“I write a lot of songs about love,” Swift said. Never has a truer statement been uttered on stage.
Swift is not a dancer like Bieber, and her second mistake of the night came in the form of several flips of her long, golden locks. It added nothing to the performance, and Swift is talented enough to not need to pretend to dance. In fact, her vocals were so strong that her backup singers did little work, with Swift taking the lead on every song from start to finish.
The crowd was entertained during set and costume changes by various distractions, the best of which was a video entitled “Crimes of Passion,” which discussed the ramifications of Swift’s songs on her male victims. Fellow country stars Tim McGraw and Tyler Hilton were among those who made cameos in the short film.
When Swift next appeared, she was deep in the middle of the crowd across the stadium where she sang for a bit before hugging as many fans as possible on her way to a raised platform in the center of the floor. This was her third mistake, for while it made for an unforgettable moment for all those fans she touched or said hello to, it dragged on for far too long.
Some of the best moments of the night came while Swift sat on the aforementioned rotating platform with just a microphone and an acoustic guitar, on top of the world. Her voice — which takes on a fuller, deeper quality in performance than it does on her albums — and none of the special effects, could stand up to the sight of tens of thousands of glow sticks, cell phones and camera flashes, whipped out at Taylor’s request.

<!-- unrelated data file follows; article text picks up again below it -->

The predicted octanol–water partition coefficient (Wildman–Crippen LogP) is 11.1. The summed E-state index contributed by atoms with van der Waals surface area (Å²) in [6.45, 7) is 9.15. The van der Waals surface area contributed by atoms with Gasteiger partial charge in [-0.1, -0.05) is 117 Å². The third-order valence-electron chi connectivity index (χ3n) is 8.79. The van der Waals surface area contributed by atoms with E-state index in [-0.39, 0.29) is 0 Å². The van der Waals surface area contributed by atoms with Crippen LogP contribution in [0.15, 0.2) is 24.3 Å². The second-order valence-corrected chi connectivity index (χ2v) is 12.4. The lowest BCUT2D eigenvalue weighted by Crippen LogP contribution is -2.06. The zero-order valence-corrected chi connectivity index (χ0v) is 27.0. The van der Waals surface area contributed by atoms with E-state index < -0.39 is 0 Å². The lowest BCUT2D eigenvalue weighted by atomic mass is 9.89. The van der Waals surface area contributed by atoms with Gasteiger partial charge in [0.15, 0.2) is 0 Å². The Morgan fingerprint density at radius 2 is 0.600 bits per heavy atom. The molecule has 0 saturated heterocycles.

Sure, her makeup was a bit too pronounced and her hair wasn’t picture perfect, but Taylor Swift in concert was exactly what you’d expect her to be: a 20-year-old princess full of happy tears, brimming over with love for her fans and more than her fair share of honest-to-goodness talent. A 13 (Swift’s lucky number) imprinted on her hand, she was the luckiest girl in the world that night, and she knew it.
Returning to the stage, the show took a turn. There are two types of love, Swift told the audience — the kind that’s a “fairytale,” and the kind that’s “just another lesson in life.” She took to a grand piano in a cloud of smoke and embraced her dark side, singing “You’re Not Sorry” as several electric guitars wailed along. She mixed in a cover of Justin Timberlake’s “What Goes Around,” and was surprisingly spectacular for a young woman as peppy and upbeat as herself.
After a few more numbers, Swift disappeared to do yet another costume change for the encore, and a power-hungry applause lover took to the stage, leading the crowd in an organized scream fest that lasted a good deal longer than necessary.
A three-song encore began with Taylor, now in a Patriots jersey, singing “Today Was A Fairytale.” Finally, it began to rain … confetti hearts. After playing “Jump Then Fall,” a song Swift explained she’d always wished she’d been able to play on the “Fearless” tour, she made it pour, but only on herself. Water cascaded from the ceiling onto Swift, wearing a sleek black dress, the word “no” projected on the water as she sang “Should’ve Said No.”
Swift stood there, wet, singing of being scorned (a la Carrie Underwood’s “Before He Cheats”), and held up her hands in the shape of a heart. And so the tour ended, in front of 55,000 of her “closest friends,” in a manner befitting of the princess of country and pop music.
There didn’t seem to be a disappointed person in the place. What’s more, she stopped the rain – how many pop stars do you think can do that?